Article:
Taking the opportunity to explore different musical projects offered the members of Metz a chance to highlight aspects of their musical personalities that maybe don’t necessarily present themselves as being firmly within their signature sound. But they also inevitably—if not necessarily in obvious ways—influenced the direction of the band once they began working on new music again, showcasing a more comprehensive selection of tones comprising their overall palette.

“Living in Toronto, I know so many talented people and friends I can easily collaborate with, so why the hell not,” Edkins says of his various projects outside of Metz. “Metz started as three guys who liked hanging out and having a beer, and jamming, and then it turned into our jobs. It was very shocking, and those six years there from the beginning, they just flew by and were a blur. And then you stop and say, ‘look where we are.’

“As an artist there’s so much you want to do and so much you love,” he continues. “When you look at one person’s record collection, it’s not just one type of music, it’s everywhere. And it can all be part of you and your tastes and your appreciation of art. So it felt incredible to do these different projects and made me love Metz even more and made me appreciate what was pure and powerful about what we do. If you just go along with your head down for too long, you can lose sight of that.”

I think we want to make records you can live in more and give you a range of emotions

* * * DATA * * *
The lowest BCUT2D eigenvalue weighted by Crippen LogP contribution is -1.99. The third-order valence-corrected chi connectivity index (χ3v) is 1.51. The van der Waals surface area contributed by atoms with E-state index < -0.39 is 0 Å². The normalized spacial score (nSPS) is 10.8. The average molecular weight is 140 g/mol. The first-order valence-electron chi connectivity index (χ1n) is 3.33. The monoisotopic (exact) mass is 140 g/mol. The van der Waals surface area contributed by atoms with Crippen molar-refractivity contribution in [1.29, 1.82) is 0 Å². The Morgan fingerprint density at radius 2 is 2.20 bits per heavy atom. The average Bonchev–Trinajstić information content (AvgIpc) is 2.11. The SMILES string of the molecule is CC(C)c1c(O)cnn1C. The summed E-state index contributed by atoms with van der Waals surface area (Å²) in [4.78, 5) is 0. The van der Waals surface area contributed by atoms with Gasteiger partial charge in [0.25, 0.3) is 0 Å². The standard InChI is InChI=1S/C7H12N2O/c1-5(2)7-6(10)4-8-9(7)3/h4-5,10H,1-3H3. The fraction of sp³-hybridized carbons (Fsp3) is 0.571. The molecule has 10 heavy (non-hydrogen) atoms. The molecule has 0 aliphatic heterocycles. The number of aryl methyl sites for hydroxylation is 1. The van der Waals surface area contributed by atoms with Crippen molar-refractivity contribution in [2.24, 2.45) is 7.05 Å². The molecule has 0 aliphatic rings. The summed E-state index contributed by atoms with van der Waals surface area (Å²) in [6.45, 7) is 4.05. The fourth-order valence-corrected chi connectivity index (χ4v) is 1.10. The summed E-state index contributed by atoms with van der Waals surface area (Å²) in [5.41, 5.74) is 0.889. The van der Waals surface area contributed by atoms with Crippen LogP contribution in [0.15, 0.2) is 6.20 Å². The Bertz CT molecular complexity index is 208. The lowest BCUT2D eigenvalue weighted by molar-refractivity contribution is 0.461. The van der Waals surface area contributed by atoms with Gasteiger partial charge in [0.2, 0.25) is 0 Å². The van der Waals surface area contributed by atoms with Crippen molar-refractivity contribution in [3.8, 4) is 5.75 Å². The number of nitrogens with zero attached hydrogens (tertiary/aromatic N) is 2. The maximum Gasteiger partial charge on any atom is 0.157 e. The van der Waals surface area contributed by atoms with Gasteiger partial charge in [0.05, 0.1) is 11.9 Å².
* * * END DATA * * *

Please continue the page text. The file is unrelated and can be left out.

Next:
The passage of time since those early days of bashing away over a round of beers isn’t lost on the members of Metz; in 2022, the group played their debut album in its entirety on a North American tour and released a deluxe digital edition of the album featuring a handful of bonus tracks. Revisiting this earlier period in the band’s development also gave them a chance to reflect on how they’ve grown on a personal level; since then, for instance, Edkins has become a father, and Metz has gone from a passion project to a full-time entity. He says that their artistic mission has, in part, changed as well.

“It makes you realize how different a person you were when it was made,” he says. “I also probably could not recognize that person. As a band, we were so on our own trip. We were clearly doing this one thing that we loved, that was that one-two punch, minute-and-a-half, two-minute crushing blast thing, that was so clearly all we wanted out of music in our lives. And the things you want from music change over time. Don’t get me wrong, I still want that too, but I think we want to make records you can live in more and give you a range of emotions and a range of sounds that hit more of those sweet spots that a more well-rounded person might have.”

When asked whether Metz has entered a new phase, Edkins says they have, though it’s more the inevitable result of returning after the extended derailment precipitated by an extended pandemic lockdown. With time comes perspective, however, and they’ve grown into a band with a greater sense of vision and ambition than when they started. What they seek from making music, however, remains simple and humble as ever.

“I think [our goal] was to put out a seven inch or something,” he says. “It started modestly. We’re all obsessives to a point, so while I don’t think we had any grand ambition, I think we were all pretty in love with it. It’s what we were putting all of our energy, outside of work, into. Hayden and I moved cities to continue making music together, so that was commitment from day one, sort of. We knew we were gonna make music together and met another fanatic in Chris and we loved dumping all of our time and energy into this thing just to see what happened. It definitely went a lot farther than we expected.

“As far as the songs and records we make, it’s never been about deep contemplation for me,” he continues. “It’s about a feeling. And hopefully a great feeling.”